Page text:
So that as many people as possible can take advantage of the free and/or discounted offers can you please make your parishioners aware of these options and how to order in any way you are able? They can only be ordered by telephoning Margaret on 020 7448 3607 or Paul on 020 7448 3618 between 9am and 5pm Monday to Friday.

Dennis Charlick
Circulation Director

The Archdiocese of Glasgow is a charity registered in Scotland (SC018140).

The Holy Father


Spiritual Resources

Pray as You Go                                                                              Jesuit Missionaries                                            App available for smart phones

Pray As You Go is a short daily prayer session lasting approximately ten to twelve minutes. The format includes a piece of music, a reading from the readings of the day and a short prayerful reflection based on the chosen reading.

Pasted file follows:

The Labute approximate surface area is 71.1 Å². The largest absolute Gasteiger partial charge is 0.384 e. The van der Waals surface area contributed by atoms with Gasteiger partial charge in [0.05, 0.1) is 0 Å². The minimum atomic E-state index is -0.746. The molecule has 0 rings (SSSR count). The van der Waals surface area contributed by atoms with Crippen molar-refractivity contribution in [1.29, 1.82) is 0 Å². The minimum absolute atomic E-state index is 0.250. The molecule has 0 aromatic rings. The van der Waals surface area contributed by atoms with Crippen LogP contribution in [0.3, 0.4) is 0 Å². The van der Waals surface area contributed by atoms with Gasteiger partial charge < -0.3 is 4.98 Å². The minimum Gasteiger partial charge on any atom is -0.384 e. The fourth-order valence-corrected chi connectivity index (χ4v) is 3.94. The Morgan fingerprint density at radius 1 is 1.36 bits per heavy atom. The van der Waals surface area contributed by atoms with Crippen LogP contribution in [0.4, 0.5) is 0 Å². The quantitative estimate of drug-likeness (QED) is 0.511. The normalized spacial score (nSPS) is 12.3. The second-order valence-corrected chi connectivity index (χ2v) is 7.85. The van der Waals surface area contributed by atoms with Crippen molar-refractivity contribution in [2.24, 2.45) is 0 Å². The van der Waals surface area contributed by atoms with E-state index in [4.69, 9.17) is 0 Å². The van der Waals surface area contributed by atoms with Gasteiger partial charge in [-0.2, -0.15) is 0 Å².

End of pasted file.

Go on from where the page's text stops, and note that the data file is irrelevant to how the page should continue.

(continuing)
It particularly appeals to me because it’s related to one of the readings of the day, it allows me to experience different types of spiritual music and I like the idea that I’m connected to others who are meditating on the same reflection. However, the Jesuit site also offers a number of other resources including reflections on the rosary, lectio divina and personal retreats. 

In response to our current period of uncertainty Pray as You Stay was launched on Monday 23rd March as a prayer support for us during these very difficult and challenging times.

To access other Jesuit resources including ‘United in prayer – be near Jesus at home,’ copy this link into your search engine:


Lenten Reflections from John’s gospel                 Redemptorist Publications

Father Denis McBride is described as ‘a renowned priest, lecturer and author.’ You may be familiar with his books already as we have a number of them in the prayer group library. We also used pictures from his book ‘Stations of the Cross then and now,’ for our Lenten Reflection Evening in 2018.